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Posted 30 June 2021 | By Karin Moore, JD, and Ricardo Carvajal, JD, MS
With the approach of the 1 January 2022 mandatory compliance deadline for the National Bioengineered Food Disclosure Standard (BE standard), manufacturers and importers of dietary supplements should work to develop strategies for compliance and evaluating each product’s bioengineered (BE) status if they have not already done so. This article reviews the requirements for disclosure under the BE standard.
In May 2014, the Vermont legislature passed an act requiring “the labeling of food produced with genetic engineering.”1 That set off a flurry of federal legislative activity and advocacy that culminated in the passage of Public Law 114-216, which amended the Agricultural Marketing Act of 1946 to establish a BE standard.2 The secretary of the US Department of Agriculture (USDA) was tasked with establishing the standard and the requirements and procedures for executing it,2 and the agency’s Agricultural Marketing Service (AMS) issued the final rule on 21 December 2018 (7 CFR Part 66).3 The mandatory compliance date for all foods entering commerce is 1 January 2022 (§66.13(c)).
The mandatory disclosure requirement of the BE standard applies to human food, including dietary supplements, that is subject to the labeling requirements under the Federal Food, Drug, and Cosmetic Act, as well as some products under the jurisdiction of the USDA’s Food Safety and Inspection Service. There are several express exemptions to the disclosure requirement in the regulations, including an exemption for very small manufacturers, a threshold for inadvertent or technically unavoidable presence of BE substances of up to 5% for each ingredient, and food and supplements certified under AMS’s National Organic Program (§66.5(e)).
The BE standard and the final rule incorporate the definition of “food” in the FDCA (section 201, 21 USC 321). This broad definition of food includes articles used for food or drink and articles used for components of any such article. Dietary supplements, dietary ingredients, and other ingredients (such as diluents, carriers, and processing aids), are included in this definition of “food.” Entities regulated under the BE standard include manufacturers (unless they qualify as very small manufacturers), importers, and retailers (§66.5). If a food is packaged before receipt by the retailer, then the manufacturer or importer is responsible for disclosure. If a retailer packages or sells the food in bulk, then the retailer is responsible for disclosure.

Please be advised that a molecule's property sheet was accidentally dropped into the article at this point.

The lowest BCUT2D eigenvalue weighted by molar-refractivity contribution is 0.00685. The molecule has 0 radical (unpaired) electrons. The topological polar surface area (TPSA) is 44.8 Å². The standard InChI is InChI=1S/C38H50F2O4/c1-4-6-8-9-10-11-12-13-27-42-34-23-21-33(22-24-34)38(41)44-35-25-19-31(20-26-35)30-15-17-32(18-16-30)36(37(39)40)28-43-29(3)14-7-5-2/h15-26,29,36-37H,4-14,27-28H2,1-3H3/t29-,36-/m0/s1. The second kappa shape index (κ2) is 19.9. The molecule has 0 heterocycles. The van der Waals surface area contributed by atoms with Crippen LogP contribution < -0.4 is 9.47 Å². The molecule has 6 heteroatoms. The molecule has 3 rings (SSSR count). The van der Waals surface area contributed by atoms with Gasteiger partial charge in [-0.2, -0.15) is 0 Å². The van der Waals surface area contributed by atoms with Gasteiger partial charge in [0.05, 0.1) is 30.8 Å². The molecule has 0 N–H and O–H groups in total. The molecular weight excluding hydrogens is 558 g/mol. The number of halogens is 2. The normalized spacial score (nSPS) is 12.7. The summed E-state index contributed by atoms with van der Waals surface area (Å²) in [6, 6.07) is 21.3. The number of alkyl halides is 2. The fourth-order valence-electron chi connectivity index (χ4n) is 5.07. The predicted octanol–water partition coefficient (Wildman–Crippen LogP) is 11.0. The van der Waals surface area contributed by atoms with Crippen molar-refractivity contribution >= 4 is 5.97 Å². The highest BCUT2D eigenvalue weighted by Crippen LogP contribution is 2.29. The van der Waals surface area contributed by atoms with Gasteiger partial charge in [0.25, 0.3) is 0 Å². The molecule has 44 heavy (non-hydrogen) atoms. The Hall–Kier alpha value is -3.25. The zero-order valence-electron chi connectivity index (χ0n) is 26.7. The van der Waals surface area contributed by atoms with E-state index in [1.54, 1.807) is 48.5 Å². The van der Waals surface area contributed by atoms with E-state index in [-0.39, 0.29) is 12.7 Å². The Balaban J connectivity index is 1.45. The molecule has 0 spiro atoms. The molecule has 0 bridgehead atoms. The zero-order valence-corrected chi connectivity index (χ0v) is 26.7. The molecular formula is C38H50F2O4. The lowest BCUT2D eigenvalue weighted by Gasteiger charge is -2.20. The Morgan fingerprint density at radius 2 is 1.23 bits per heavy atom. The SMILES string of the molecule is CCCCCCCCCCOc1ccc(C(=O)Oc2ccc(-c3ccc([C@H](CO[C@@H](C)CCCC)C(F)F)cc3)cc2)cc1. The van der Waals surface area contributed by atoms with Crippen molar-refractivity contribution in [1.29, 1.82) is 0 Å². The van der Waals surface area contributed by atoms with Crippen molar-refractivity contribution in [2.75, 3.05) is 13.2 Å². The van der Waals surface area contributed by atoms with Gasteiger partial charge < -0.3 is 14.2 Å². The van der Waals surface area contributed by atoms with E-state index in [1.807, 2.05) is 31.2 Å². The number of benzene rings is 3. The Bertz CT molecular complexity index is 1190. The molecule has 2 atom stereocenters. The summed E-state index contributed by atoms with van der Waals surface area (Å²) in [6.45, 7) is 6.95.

The BE standard defines “bioengineered food,” in part, as “a food that contains genetic material that has been modified through in vitro recombinant deoxyribonucleic acid (rDNA) techniques and for which the modification could not otherwise be obtained through conventional breeding or found in nature” (7 USC 1639(1)). The regulations excluded certain items from the definition of bioengineered food and thus from the scope of the BE standard, including food that “does not contain modified genetic material.” As discussed below, under the heading Detectability, a food does not contain genetic material if the genetic material is not “detectable” within the meaning of the regulation (§66.1; 66.9). Selection of test methods and validation of refining processes are addressed in AMS’s guidance documents.4,5 There is no affirmative requirement to identify the BE status of all ingredients in a product if a company has determined that a product must bear the disclosure based on some ingredients in the product.6
List of bioengineered foods
To aid companies considering whether they need to make a BE food disclosure, AMS developed a list of BE foods.7 If a regulated entity uses a food or an ingredient produced from food that is on the list, the entity’s records will determine whether the food must bear a BE food disclosure. The list is not exhaustive and will be updated as necessary. Entities are still required to disclose BE foods if they have actual knowledge that the food is BE, even if it is not on the list.7
If the genetic material in a food or dietary supplement is not detectable, then, under AMS’s regulations, the food or dietary supplement is not BE, and therefore disclosure is not required (§66.1). This concept may be especially important in determining whether some refined ingredients produced from those on the list of BE foods (e.g., high-fructose corn syrup, canola oil) are exempt from the disclosure requirement. There are three ways under the regulations to demonstrate modified genetic material is not detectable:
Tags: BE, bioengineering